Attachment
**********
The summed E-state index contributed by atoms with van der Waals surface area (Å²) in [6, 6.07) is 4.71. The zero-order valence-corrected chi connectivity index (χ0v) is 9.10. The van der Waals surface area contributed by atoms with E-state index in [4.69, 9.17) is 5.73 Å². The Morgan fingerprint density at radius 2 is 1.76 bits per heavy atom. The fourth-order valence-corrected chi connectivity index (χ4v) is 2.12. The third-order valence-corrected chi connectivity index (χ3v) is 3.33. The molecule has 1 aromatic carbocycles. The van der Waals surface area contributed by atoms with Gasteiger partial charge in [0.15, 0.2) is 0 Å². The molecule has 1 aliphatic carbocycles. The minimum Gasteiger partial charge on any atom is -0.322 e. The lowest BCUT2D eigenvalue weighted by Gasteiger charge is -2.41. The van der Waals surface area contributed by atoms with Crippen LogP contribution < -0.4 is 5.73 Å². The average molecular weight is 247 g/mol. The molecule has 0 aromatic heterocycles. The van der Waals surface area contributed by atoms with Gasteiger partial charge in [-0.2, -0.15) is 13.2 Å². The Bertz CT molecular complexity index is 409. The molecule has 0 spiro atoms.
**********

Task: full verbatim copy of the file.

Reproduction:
The summed E-state index contributed by atoms with van der Waals surface area (Å²) in [6, 6.07) is 4.71. The zero-order valence-corrected chi connectivity index (χ0v) is 9.10. The van der Waals surface area contributed by atoms with E-state index in [4.69, 9.17) is 5.73 Å². The Morgan fingerprint density at radius 2 is 1.76 bits per heavy atom. The fourth-order valence-corrected chi connectivity index (χ4v) is 2.12. The third-order valence-corrected chi connectivity index (χ3v) is 3.33. The molecule has 1 aromatic carbocycles. The van der Waals surface area contributed by atoms with Gasteiger partial charge in [0.15, 0.2) is 0 Å². The molecule has 1 aliphatic carbocycles. The minimum Gasteiger partial charge on any atom is -0.322 e. The lowest BCUT2D eigenvalue weighted by Gasteiger charge is -2.41. The van der Waals surface area contributed by atoms with Crippen LogP contribution < -0.4 is 5.73 Å². The average molecular weight is 247 g/mol. The molecule has 0 aromatic heterocycles. The van der Waals surface area contributed by atoms with Gasteiger partial charge in [-0.2, -0.15) is 13.2 Å². The Bertz CT molecular complexity index is 409. The molecule has 0 spiro atoms.